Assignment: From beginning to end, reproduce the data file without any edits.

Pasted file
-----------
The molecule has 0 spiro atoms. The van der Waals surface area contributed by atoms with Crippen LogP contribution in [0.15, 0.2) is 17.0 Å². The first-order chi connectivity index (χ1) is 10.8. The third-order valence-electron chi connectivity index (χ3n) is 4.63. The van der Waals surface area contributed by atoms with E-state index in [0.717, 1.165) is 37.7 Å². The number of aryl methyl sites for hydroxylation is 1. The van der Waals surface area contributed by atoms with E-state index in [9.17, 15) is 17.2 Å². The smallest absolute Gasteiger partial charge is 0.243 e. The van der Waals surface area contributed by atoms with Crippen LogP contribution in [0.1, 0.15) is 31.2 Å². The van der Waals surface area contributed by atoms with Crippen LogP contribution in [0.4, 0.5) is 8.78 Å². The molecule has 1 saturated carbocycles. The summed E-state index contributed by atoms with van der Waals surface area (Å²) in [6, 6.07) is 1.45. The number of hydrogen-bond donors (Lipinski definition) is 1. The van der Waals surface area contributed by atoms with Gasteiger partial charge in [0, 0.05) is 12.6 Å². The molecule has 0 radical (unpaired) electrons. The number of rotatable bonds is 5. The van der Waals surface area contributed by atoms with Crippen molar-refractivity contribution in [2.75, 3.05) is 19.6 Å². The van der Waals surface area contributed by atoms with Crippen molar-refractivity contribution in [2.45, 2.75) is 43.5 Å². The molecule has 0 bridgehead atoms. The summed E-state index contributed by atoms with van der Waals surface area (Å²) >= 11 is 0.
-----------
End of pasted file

The molecule has 0 spiro atoms. The van der Waals surface area contributed by atoms with Crippen LogP contribution in [0.15, 0.2) is 17.0 Å². The first-order chi connectivity index (χ1) is 10.8. The third-order valence-electron chi connectivity index (χ3n) is 4.63. The van der Waals surface area contributed by atoms with E-state index in [0.717, 1.165) is 37.7 Å². The number of aryl methyl sites for hydroxylation is 1. The van der Waals surface area contributed by atoms with E-state index in [9.17, 15) is 17.2 Å². The smallest absolute Gasteiger partial charge is 0.243 e. The van der Waals surface area contributed by atoms with Crippen LogP contribution in [0.1, 0.15) is 31.2 Å². The van der Waals surface area contributed by atoms with Crippen LogP contribution in [0.4, 0.5) is 8.78 Å². The molecule has 1 saturated carbocycles. The summed E-state index contributed by atoms with van der Waals surface area (Å²) in [6, 6.07) is 1.45. The number of hydrogen-bond donors (Lipinski definition) is 1. The van der Waals surface area contributed by atoms with Gasteiger partial charge in [0, 0.05) is 12.6 Å². The molecule has 0 radical (unpaired) electrons. The number of rotatable bonds is 5. The van der Waals surface area contributed by atoms with Crippen molar-refractivity contribution in [2.75, 3.05) is 19.6 Å². The van der Waals surface area contributed by atoms with Crippen molar-refractivity contribution in [2.45, 2.75) is 43.5 Å². The molecule has 0 bridgehead atoms. The summed E-state index contributed by atoms with van der Waals surface area (Å²) >= 11 is 0.